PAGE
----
• The National Center for Professional Mystery Shoppers & Merchandisers keeps an online alphabetical list of companies that use mystery shoppers. The free site also hosts various forums where companies post job openings.
  • The Mystery Shopping Providers Association site allows you to search for jobs by location or business type. You also can look up hiring companies by name. It’s free.

Do you have some dream companies you’d like to secret shop? Call their corporate headquarters, ask for the marketing department and find out who they hire when they need secret shoppers, says Gary Foreman, publisher of The Dollar Stretcher. Then contact that company and get on its list.

A numbers game

If you want to mystery shop regularly, remember it’s a numbers game. Each company will only have so many assignments, so if you want to work often, you need to sign up with a lot of different companies.

Newhouse’s rule of thumb: Apply for 10 a day for 30 days; your phone and email will be flooded. After that, she says, gauge your schedule and adjust your applications accordingly.

Swinburn recommends starting with companies in your geographic area, then contacting ones in other parts of the country.

“Signing up with 12 companies doesn’t guarantee you will get a [shopping assignment] today, tomorrow or next week,” Swinburn says. So he advises you to be persistent and sign up with as many services as you can comfortably handle.

While some professional shoppers groups offer certification or training, you don’t need it to start shopping. But companies might ask for some basic demographic information so that they can match you to assignments. (That’s yet another reason to do some checking on the company to make sure it’s legit.) Never give more information than you’re comfortable with. No matter how great the company, it’s not the only game in town.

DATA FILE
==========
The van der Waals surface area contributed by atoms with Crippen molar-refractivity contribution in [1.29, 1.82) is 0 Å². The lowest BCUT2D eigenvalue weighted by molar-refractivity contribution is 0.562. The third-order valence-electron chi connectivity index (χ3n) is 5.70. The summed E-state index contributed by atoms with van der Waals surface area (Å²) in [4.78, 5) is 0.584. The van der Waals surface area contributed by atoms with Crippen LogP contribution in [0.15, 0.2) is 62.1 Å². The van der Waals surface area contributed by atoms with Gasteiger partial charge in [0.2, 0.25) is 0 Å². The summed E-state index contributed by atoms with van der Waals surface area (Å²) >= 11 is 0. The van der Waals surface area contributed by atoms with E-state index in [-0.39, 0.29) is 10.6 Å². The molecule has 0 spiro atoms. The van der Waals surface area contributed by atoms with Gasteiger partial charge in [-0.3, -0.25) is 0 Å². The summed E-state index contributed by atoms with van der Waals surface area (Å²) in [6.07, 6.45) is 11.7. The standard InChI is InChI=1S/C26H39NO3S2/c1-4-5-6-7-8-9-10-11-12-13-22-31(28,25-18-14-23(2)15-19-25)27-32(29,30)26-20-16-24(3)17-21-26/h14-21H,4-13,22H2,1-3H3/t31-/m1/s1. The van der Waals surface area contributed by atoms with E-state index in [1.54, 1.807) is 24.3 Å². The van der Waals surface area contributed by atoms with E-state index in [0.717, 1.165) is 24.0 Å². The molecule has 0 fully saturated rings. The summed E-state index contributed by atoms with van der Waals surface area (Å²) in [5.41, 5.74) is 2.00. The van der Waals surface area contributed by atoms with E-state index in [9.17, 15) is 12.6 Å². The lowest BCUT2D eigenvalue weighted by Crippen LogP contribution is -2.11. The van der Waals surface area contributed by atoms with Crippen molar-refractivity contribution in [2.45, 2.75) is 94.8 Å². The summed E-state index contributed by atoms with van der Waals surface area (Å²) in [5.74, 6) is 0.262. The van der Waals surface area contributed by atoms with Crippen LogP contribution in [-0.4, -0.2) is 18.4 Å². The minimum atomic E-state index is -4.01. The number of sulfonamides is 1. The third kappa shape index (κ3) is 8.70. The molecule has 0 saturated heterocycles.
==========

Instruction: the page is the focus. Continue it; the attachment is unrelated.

When you’re offered a job, make sure you’re getting something out of it. In the beginning you may opt to take a couple of lower-paying assignments to establish yourself, but you don’t want to be pigeonholed for low-wage work.

Some of Newhouse’s litmus tests: Is the assignment nearby? Is it somewhere I’d be going anyway? Is the pay worth my time?

Understand the shopping rules

When you do take a job, make sure you understand exactly what you’re supposed to do, what questions you need to answer for the company, how to fill out the report and how much and when you’ll be paid.

The typical lag time between doing the job and getting paid is 60 days, says Newhouse, but a lot of new shoppers don’t understand that. “We get a lot of first-time shoppers who haven’t read their contracts,” she says. “They go on public message boards and start bashing these companies. It’s career suicide.”

Also be vigilant about guarding your personal financial information. Reputable firms will pay you by check, so they don’t need your account numbers. The company might, however, need some tax information, such as your Social Security number.

If that makes you uncomfortable, Newhouse recommends contacting the Internal Revenue Service and applying for an employee identification number (EIN). That way, you keep your Social Security number between yourself and Uncle Sam, and also protect the company’s tax reporting needs by providing the EIN. At tax-filing time, when you file your Form 1040 with your personal Social Security number, you’ll also file a Schedule C or C-EZ — complete with your EIN — to report your mystery shopping income.

Speaking of taxes, since you’re on your own, keep all your check stubs so that you can compare them to any tax forms (usually 1099s) you’ll get from the various companies that hire you as a mystery shopper. You also might need to file estimated taxes.

And keep abreast of policies and laws regarding mystery shoppers. For instance, it’s illegal to mystery shop in Nevada, says Newhouse, unless you have a private investigator’s license. Make sure you keep up with what’s going on in your state.

Dana Dratch is a freelance writer based in Atlanta.